You can even research possible job roles that you might want to explore during your math internship. Handshake also makes it easy to learn about roles in math simply by using the job role search bar.

And if you want to take your research one step further, you can even research top employers in the math field on Handshake. Just by using the Handshake employer search feature you can discover companies that are hiring in your specific field by filtering by “Industry.”

Where can I intern for math?

Some companies that would be great for math majors looking for internships, or even math intern jobs: Goldman Sachs, Apple, or Citi.

Math internships for college students can be found all over! Even companies that don’t seem to have a main focus in math are looking for bright interns to help them develop a voice.

Are math internships paid?

Yes, you can find paid math internships on Handshake by using the search filters!

The average annual pay for full time math jobs range from $40,000 to $108,350.

How much does a math intern make?

The average annual pay for full time jobs in math range from $40,000 to $108,350.

Are internships necessary for math majors?

While it’s not required, internships are great opportunities for growth and experience. From math internships for undergraduates to great seasonal math internships, you’ll be able to build both hard and soft skills and even network. 

What is a math intern?

Along with networking and gaining mentorship, math interns will spend time working on skills great for later in their career journeys. math interns will learn how to plan and execute concrete goals, communicate their visions effectively, project manage and collaborate with a team on a shared goal.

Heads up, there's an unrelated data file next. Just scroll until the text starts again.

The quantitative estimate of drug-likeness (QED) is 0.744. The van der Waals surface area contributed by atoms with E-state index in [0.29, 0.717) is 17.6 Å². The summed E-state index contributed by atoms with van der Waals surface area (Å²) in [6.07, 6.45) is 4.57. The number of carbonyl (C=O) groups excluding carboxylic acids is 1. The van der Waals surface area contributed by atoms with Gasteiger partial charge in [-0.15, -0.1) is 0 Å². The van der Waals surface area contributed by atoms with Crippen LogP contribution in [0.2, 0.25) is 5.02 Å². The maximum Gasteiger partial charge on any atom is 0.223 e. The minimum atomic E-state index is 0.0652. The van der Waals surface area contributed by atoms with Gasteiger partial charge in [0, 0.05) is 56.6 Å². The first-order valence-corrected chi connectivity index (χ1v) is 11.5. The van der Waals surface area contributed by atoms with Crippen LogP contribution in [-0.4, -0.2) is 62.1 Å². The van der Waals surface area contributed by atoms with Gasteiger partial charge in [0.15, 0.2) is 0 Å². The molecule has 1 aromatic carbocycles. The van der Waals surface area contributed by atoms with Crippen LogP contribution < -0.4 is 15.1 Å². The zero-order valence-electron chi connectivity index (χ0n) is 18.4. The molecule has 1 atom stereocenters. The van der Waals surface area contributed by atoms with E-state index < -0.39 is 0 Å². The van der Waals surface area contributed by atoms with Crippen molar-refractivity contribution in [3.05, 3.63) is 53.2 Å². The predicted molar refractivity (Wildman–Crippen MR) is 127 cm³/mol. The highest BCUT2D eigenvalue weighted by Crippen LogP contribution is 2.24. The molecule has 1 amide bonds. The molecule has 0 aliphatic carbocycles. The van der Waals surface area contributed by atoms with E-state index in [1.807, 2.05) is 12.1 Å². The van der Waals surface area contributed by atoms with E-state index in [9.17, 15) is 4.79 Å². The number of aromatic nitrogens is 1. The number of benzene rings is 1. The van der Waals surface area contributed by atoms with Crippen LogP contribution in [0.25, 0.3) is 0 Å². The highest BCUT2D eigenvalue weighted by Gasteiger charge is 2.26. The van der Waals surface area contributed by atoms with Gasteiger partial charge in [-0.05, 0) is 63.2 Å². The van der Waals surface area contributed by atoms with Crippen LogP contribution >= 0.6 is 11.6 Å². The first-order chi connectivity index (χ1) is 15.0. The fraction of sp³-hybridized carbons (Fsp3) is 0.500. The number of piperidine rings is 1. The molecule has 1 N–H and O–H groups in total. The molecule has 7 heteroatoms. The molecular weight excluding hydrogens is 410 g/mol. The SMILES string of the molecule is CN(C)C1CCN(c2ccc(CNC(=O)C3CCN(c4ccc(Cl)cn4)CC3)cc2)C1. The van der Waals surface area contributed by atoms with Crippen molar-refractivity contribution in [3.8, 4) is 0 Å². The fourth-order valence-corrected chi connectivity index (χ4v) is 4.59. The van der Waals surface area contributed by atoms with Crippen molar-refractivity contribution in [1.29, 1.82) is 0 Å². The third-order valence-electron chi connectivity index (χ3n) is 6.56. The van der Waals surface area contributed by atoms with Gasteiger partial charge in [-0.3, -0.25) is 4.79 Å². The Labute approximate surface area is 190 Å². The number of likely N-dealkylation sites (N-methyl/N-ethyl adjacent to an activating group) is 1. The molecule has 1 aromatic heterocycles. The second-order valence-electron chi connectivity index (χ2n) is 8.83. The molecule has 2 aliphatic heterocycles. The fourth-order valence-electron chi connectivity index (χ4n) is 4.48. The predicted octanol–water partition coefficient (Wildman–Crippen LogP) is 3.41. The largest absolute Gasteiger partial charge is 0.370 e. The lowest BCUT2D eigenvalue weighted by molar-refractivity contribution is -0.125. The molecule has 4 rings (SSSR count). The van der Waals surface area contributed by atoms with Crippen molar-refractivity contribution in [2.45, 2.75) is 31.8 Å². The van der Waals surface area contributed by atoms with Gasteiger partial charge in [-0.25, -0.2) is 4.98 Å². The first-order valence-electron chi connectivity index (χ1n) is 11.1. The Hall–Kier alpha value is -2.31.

Where can I intern for math?

Some companies that would be great for math majors looking for internships: Facebook, Goldman Sachs, Apple, or Citi.

What can you learn from a math internship?

During your math internship, you’ll learn some great generic skills like time management, accountability, organization, and teamwork. Additionally, you’ll be immersed in the world of math which will help you develop your knowledge of quantitative aptitude, how to manage projects effectively, and about ways to apply your math major to real life.

What should math interns put on their resume?

When putting together your resume, make sure to have all your skills, courses, and accomplishments laid out for employers to view. Also having your preferred job role and location on your Handshake profile is a great way to signal your interest to potential recruiters.

For math interns, some great skills to list would be specific technical skills, time management, ability to follow through and execute, and ability to contribute and collaborate in a team setting. It’s also key to mention organizations or projects that you led and can explain thoroughly.